The important thing here Laura is that you have recognised the potential of Ella being burned by the globes. Some of which can heat up to over 250 degrees. If you’ve ever tried to change a globe just after the light has been on you’ll know how that feels. I know what it feels like on my hardened tradie hands, imagine what it would do to little Ella’s……..
What can you do to prevent this happening? There are a couple risk-diminishing actions to consider.
#1 – Replace any old halogen or incandescent globes with newer style LED globes. The range of LED globes on the market these days is insane. They come in all shapes and sizes and the technology is now at a level where the light projected is on par, if not superior, with its halogen counterpart. These globes not only save you money by running them but they operate at much cooler temperatures, which is where the energy saving comes from. They do get a little hot but they’re able to be touched without scalding your skin or causing any real harm.
#2 – I’ll probably sound like a smart ar$e here but, move the lamp? Placing out of reach is one of the most effective ways to minimise risk. So much so that they even put a section about it in the UK electrical regulations book. Maybe we’ll catch up here soon enough. Yep, definitely a hint of smart arse in there but don’t worry folks, Laura is used to it from me!
#3 – Cable management on hanging cords – If you have multiple cords hanging for various appliances, think about using spiral wrap to conceal and tidy the cables. This not only removes the urge to pull on the cables but, it can be fixed to the underside of the table or unit the lamp is sitting on so that if little Ella does decide to pull it, the lamp is not going to fall off before you notice.
I saw our little boy putting the end of a phone charger which was plugged in, into his mouth. Luckily nothing happened, could he have been electrocuted? Sarah – Castle Hill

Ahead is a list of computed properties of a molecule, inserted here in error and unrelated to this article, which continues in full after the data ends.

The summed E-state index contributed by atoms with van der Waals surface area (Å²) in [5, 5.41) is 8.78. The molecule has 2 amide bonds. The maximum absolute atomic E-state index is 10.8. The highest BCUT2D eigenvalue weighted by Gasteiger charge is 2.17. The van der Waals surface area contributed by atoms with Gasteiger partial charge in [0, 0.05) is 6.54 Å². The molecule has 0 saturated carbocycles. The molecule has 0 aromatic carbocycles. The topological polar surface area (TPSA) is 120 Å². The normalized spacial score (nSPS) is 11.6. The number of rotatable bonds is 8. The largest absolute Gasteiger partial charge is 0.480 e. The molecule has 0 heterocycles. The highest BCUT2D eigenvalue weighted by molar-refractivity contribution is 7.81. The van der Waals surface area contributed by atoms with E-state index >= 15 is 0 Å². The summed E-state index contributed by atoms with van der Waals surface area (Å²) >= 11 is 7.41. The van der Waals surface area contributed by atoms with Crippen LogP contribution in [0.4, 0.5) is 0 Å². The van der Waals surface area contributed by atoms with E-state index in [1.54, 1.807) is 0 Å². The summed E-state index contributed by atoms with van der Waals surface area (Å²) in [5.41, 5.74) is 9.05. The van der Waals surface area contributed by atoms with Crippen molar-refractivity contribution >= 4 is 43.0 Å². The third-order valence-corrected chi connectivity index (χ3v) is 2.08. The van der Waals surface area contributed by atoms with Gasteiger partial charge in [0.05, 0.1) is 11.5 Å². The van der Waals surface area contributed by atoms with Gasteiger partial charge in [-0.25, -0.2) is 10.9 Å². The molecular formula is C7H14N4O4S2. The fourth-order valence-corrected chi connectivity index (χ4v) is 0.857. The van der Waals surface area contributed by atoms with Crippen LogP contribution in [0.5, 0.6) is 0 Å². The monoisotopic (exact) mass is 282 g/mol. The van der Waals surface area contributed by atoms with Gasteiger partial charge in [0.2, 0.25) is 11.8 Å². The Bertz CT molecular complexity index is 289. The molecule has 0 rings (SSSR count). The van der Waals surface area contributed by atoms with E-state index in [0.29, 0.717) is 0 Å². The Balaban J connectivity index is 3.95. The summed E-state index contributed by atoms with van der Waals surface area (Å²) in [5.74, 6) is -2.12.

The short answer here is yes. The likelihood is low but yes, he could have been electrocuted. Phone chargers and USB charging outlets generally only give out around 5 volts when switched on, which is not enough for humans to feel it. However, exposing the terminals to moisture (saliva) could cause them to short and in theory could cause the resisters and transformer in the charger (which steps down the voltage) to become faulty and pump out mains voltage (240 volts). It has been reported that cheap import chargers have done so in the past with no explanation.
What can you do to prevent electric shock from phone chargers?
#1– Put them away after each use OR turn them off at the switch. This will minimise any risk of shock to any little people who think it’s food. (What’s with that by the way? I feel like kids try and eat everything in sight!)
#2 – Buy ONLY genuine products. Avoid cheap imported products – they seem like a good idea but there are some horror stories emerging including one woman who was killed recently due to a faulty charger. It’s just not worth the risk.
#3 – I’ve already said this but I feel like it’s worth a second mention because it’s so important….SAFETY SWITCHES! SAFETY SWITCHES! SAFETY SWITCHES! Got it?
I hope you have enjoyed reading and I hope I was able to provide you with something of value. I’d love to hear your feedback and invite you to leave a comment in the comment box below (or at the side, or above or wherever it is depending on where you are reading this!).
Local Electrician @ Scott Electrics